- Alex White
Subject: Video of whales harpooned in the Southern Ocean
Department: Australian Customs Service
Footage of whales being harpooned by a Japanese whaling operation in the Southern Ocean was captured by Australian Customs officials in 2008, and became the subject of Freedom of Information requests by the Humane Society and Sea Shepherd, starting in 2012. A five-year battle over the footage ensued, with the Australian government claiming that releasing the video would "affect international relations". The FOI ruling was overturned by the Information Commissioner.
Subject: Death of 609 sheep on board a ship to the Middle East
Agency: Department of Agriculture and Water Resources
An independent observer reported sheep on board the MV Al Shuwaikh experienced heat stress for eight days as it travelled to Kuwait, Qatar, and the United Arab Emirates. More than 600 sheep died during the 30-day voyage. RSPCA Australia requested video captured during the animals' journey under FOI laws but the request was denied more than a year later by the Department of Agriculture on the basis it could be used to "lobby for the banning of the trade" or to negatively impact the exporter.
Subject: Secret payout to the public servant behind Utegate
Agency: Administrative Appeals Tribunal
Former Treasury official Godwin Grech was the man at the centre of a national scandal in 2008 after he forged an email smearing the Rudd Government, leaked that information to the Coalition, and ultimately ended the first Liberal leadership of Malcolm Turnbull. He was not charged with a criminal offence, even though the Commonwealth Director of Public Prosecutions said there was evidence he had broken the law. In 2013, Grech sought compensation from the Federal Government's insurer on the basis of ill-health, lodging three cases but the public and media were not allowed to attend the tribunal where the cases were heard. Legal applications to unearth details of the claims and reported settlement were denied.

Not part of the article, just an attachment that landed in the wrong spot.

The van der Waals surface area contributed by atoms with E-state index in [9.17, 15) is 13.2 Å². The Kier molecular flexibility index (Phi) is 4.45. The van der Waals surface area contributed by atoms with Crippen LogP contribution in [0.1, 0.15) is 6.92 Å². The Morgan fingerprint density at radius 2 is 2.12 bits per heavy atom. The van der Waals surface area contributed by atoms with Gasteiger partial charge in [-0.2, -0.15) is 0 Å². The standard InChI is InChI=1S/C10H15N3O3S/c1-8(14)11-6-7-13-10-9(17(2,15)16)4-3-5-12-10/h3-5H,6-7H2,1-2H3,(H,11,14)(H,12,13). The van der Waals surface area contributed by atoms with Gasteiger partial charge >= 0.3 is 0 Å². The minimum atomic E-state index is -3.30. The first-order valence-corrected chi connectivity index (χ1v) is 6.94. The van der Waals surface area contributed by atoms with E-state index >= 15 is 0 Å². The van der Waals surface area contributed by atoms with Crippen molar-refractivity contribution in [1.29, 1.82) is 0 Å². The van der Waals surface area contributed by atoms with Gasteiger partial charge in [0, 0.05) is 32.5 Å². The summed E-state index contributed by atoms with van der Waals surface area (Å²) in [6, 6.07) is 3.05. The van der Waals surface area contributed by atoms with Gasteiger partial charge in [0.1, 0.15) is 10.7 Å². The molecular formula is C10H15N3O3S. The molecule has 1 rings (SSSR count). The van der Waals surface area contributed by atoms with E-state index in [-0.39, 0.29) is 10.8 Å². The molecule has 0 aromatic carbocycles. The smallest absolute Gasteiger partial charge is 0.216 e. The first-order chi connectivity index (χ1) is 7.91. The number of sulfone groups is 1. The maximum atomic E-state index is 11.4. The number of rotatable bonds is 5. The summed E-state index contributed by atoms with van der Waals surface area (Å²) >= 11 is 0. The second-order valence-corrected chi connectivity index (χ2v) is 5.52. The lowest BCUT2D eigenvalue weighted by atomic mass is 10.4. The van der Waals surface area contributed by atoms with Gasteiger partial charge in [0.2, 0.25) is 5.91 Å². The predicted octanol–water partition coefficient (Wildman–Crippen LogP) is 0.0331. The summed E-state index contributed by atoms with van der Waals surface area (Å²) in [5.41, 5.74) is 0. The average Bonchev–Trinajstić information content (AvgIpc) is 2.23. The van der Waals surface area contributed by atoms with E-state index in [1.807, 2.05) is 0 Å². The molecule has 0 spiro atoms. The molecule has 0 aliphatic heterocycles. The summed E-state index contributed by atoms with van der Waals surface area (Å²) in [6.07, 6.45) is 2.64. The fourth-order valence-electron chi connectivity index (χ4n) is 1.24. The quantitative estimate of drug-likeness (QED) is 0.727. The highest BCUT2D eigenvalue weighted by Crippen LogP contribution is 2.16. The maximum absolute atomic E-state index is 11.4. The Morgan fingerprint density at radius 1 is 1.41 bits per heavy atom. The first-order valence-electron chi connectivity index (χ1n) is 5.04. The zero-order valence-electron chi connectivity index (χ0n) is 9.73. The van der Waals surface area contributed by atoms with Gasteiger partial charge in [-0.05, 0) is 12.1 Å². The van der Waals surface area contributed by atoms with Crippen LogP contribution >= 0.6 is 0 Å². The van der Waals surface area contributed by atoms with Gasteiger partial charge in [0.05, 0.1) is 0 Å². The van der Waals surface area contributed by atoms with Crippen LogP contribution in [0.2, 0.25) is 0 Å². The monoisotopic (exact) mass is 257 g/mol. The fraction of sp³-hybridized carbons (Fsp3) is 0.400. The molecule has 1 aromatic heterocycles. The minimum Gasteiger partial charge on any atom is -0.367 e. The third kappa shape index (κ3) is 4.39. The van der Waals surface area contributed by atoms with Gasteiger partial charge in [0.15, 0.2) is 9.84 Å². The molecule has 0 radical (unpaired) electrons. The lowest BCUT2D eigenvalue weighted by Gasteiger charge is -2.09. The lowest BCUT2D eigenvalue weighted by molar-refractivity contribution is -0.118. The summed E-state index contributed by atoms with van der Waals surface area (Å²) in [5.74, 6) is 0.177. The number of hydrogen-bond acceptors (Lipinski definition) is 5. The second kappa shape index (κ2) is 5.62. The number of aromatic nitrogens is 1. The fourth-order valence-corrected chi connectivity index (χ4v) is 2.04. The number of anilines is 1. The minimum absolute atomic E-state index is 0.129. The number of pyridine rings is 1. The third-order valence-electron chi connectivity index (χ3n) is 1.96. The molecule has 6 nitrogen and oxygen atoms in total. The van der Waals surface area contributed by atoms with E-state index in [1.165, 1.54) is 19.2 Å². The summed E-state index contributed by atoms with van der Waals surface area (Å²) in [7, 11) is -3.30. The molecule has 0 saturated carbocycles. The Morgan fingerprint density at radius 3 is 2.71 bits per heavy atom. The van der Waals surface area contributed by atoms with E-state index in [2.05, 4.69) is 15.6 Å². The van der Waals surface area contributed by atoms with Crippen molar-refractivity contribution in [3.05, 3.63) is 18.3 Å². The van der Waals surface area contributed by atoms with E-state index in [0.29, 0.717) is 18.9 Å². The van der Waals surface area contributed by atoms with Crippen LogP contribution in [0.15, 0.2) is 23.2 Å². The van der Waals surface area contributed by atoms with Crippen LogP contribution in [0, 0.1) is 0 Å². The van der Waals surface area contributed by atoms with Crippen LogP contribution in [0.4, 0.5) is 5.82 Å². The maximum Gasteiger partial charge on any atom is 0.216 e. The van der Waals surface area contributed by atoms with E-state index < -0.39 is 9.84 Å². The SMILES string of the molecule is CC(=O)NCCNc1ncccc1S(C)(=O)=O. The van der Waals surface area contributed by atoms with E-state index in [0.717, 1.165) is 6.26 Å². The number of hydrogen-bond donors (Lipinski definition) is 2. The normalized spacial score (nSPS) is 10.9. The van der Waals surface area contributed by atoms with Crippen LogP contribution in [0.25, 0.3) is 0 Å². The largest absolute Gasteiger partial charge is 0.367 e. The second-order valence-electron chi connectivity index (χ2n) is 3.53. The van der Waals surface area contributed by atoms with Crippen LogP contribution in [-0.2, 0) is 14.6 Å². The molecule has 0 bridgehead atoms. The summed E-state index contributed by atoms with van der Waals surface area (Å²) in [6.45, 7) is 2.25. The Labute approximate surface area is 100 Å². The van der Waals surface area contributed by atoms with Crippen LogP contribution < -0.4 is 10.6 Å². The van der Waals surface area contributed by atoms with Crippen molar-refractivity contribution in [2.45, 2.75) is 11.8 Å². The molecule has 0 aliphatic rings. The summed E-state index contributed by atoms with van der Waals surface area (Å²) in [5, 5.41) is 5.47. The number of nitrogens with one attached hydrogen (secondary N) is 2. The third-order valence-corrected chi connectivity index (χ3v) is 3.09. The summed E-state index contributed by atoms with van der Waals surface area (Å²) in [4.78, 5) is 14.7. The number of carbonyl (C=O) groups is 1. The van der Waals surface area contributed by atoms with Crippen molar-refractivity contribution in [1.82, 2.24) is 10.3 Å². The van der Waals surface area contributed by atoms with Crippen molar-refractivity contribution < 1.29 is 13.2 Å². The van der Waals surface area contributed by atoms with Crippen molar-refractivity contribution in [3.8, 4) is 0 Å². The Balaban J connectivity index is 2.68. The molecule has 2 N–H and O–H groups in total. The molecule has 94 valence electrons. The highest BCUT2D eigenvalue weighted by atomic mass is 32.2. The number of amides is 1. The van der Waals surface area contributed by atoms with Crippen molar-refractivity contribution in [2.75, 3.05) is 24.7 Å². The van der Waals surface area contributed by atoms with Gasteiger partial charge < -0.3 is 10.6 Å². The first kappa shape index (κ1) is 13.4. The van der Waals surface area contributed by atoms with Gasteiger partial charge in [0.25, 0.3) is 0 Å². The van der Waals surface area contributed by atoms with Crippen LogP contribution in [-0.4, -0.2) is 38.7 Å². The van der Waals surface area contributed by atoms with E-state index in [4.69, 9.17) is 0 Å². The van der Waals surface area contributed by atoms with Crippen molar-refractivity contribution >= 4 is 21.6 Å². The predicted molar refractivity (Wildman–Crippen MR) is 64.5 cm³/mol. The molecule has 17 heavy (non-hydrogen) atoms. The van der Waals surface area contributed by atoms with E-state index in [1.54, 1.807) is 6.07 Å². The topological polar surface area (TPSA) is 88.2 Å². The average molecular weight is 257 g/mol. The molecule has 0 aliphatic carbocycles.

Subject: Complaints about ministerial behaviour in Commonwealth vehicles
Agency: Department of Finance
Following a tip-off about Federal Ministers behaving poorly in government cars, this Freedom of Information application sought details about complaints lodged against them. The application was sent in 2017 but it was rejected by the Department of Finance. This decision was overruled by the Information Commissioner but the documents were not provided until two years after the initial request. Even then, information was heavily redacted, with no names provided.
Subject: Details of Queensland's Rail Fail crisis
Agency: Queensland Government
A train driver shortage that spilt over into the collapse of the passenger train network in late 2016 was met with more secrecy when FOI requests about it were denied or heavily redacted. Despite the Palaszczuk Government ordering a Commission of Inquiry into the crisis, it rejected a Right to Information application by The Courier-Mail for ministerial emails with union officials and discussions relating to the Traincrew agreement at Queensland Rail. The denial was overturned on review and the papers were released in 2018. Queensland Rail also denied an FOI request into the more than $7 million in bonuses paid during the Rail Fail crisis, and another seeking details of costly changes to the state's passenger rail fleet to give train guards a fixed location at the back of the trains.
- Kelmeny Fraser
NEW SOUTH WALES CASE
Subject: Taxpayer-funded New Year's Eve jaunt
Agency: NSW Department of Premier and Cabinet
WHEN a senior NSW Government minister cruises around in his taxpayer-funded vehicle on New Year's Eve, the public has a right to know where he is going. Yet the NSW Department of Premier and Cabinet said this information was off-limits. In June, News Corp asked about movements of a NSW minister's vehicle from one event to another, picking up others along the way. Although DPC claims not to log specific locations, it does have tollway records for infrastructure such as the Harbour Bridge and Cross City Tunnel. The government claimed this was "personal information" and that "a person's location can be sensitive personal information and disclosure of this information under the Government Information (Public Access) Act goes against the important right of individuals to privacy". Details of a minister engaged in official business should not be classified as "personal information". It should be proactively released by government without the need for a request.
- Ben Pike